If your kitty is acting strange, or stranger than usual, it's time to visit the vet to see what could be the matter. To treat some behavioral problems, your vet might prescribe a human antidepressant for your furry friend to help alleviate stress and calm him down.
Your kitty might behave in a way that's troubling or unpleasant. Examples include excessive grooming, destructive scratching, aggression, extreme shyness and inappropriate elimination. Several medications that were developed for humans can alleviate psychological problems in felines that might be causing those unwanted behaviors.
Your vet will recommend the correct dosage for your furry buddy based on the cat's size. The dose will be much less than for a human.
Such drugs are a last resort. They should be used only after trying to enrich your kitty's environment or alleviate his stress.
Tricyclic antidepressants and selective serotonin reuptake inhibitors are two types of antidepressants commonly prescribed for our feline friends. Tricyclic antidepressants include amitriptyline, clomipramine and doxepin. These drugs increase your kitty's levels of serotonin and norepinephrin, which help regulate his emotions, according to the American Society for the Prevention of Cruelty to Animals.
Selective serotonin reuptake inhibitors include fluoxetine and sertraline. They also affect and help to regulate the levels of serotonin, a chemical that's a type of neurotransmitter in the brain.
Depending on your kitty's situation, your vet will prescribe antidepressants for him for either a limited time or for the rest of his life. Tricyclic antidepressants and selective serotonin reuptake inhibitors must be given daily, and their effects are not immediate. Expect about a month before you notice changes in your cat's behavior, according to the Veterinary Behavior Clinic.
If one brand of tricyclic antidepressants or selective serotonin reuptake inhibitors doesn't work with your kitty, another might. You might need several tries to achieve the desired behavioral results.
Antidepressants don't come without potential side effects for your kitty. And because of health reasons, they're not appropriate for all felines.
Tricyclic antidepressants and selective serotonin reuptake inhibitors are metabolized by the liver and then excreted through the kidneys, according to the ASPCA. This makes them inappropriate for felines who have kidney or liver problems. Your vet will monitor your furry buddy's kidney and liver function yearly through blood tests to ensure that the drugs are not harming these organs.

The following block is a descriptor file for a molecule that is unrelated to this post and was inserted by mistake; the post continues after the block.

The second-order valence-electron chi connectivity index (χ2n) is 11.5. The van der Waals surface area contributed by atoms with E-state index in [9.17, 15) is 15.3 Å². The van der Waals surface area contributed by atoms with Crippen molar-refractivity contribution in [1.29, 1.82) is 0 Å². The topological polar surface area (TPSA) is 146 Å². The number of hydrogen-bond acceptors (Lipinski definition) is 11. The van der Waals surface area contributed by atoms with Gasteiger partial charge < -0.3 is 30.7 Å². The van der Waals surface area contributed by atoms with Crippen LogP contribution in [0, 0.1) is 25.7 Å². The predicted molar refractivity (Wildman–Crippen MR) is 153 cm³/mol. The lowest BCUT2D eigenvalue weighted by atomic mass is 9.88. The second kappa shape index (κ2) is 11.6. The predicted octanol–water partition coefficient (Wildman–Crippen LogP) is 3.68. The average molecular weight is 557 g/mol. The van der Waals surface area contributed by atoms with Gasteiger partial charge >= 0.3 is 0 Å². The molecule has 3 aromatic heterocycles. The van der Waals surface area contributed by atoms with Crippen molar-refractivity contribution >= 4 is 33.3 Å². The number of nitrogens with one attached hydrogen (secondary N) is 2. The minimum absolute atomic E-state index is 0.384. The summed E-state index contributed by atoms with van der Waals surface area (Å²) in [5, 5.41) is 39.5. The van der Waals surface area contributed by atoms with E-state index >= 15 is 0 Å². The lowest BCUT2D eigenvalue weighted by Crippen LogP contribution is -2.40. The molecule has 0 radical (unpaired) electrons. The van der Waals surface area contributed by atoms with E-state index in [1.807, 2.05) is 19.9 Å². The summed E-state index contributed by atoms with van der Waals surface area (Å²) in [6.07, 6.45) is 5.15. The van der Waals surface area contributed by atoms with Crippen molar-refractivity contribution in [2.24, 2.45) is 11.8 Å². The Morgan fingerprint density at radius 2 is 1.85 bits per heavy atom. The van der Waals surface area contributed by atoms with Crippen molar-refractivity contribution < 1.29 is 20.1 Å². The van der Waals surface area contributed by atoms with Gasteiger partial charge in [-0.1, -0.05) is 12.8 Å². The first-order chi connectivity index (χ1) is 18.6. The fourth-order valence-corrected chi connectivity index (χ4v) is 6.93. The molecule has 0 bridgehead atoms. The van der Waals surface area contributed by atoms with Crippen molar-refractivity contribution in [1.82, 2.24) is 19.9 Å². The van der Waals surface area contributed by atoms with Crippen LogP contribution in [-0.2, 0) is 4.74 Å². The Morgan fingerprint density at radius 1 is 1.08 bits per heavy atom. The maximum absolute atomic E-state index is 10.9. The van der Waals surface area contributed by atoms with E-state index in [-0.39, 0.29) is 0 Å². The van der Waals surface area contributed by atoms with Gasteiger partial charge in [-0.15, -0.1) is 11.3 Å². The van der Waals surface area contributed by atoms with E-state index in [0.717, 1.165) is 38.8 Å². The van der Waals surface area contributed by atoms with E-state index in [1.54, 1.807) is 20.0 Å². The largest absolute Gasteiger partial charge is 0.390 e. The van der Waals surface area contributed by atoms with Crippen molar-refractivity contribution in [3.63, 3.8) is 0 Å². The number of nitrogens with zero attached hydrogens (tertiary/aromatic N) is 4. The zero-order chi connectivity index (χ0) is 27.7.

Tricyclic antidepressants can increase your kitty's thirst, and they can contribute to or cause house soiling. You might also notice that these medications have a sedative effect on your usually feisty furry friend, or that selective serotonin reuptake inhibitors make Fluffy more irritable than usual.
Consult your vet if your kitty is taking any other medications, because antidepressants could interact negatively with them. Even some foods, such as cheese and foods containing L-tryptophan, should be avoided while your kitty is on antidepressants, according to petMD.
Give your kitty the dosage of antidepressant that your vet prescribes. Giving more could poison your feline friend, leading to increased heart rate, seizures, tremors and death in severe cases, according to the Pet Poison Helpline. The help line also warns that some kitties find antidepressants, including venlafaxine, very tasty, so the pills should be kept in a cabinet out of your furry friend's reach.
If given in the proper dose daily and used with behavior modification techniques, antidepressants can help reduce or eliminate unwanted behavior by your kitty. Although these drugs haven't been approved by the U.S. Food and Drug Administration for use in kitties, your vet can legally prescribe them as an "off-label" usage.
- American Society for the Prevention of Cruelty to Animals: Behavioral Medications for Cats
- petMD: Side Effects of Medications for Anxiety in Cats
- Newman Veterinary Medical Services: Feline Behavioral Problems
- Cats on the Counter: Therapy and Training for Your Cat; Larry Lachman and Frank Mickadeit
- Tufts Cummings School of Veterinary Medicine: Preventing Feline Behavior Problems
- Veterinary Partner: Feline: Behavioral Medications
- The Merck Veterinary Manual: Behavioral Problems Associated With Feline Aggression
- Pet Poison Helpline: Top 10 Human Medications Poisonous to Pets
Based in Las Vegas, Susan Paretts has been writing since 1998. She writes about many subjects including pets, finances, crafts, food, home improvement, shopping and going green. Her articles, short stories and reviews have appeared on City National Bank's website and on The Noseprint. Paretts holds a Master of Professional Writing from the University of Southern California.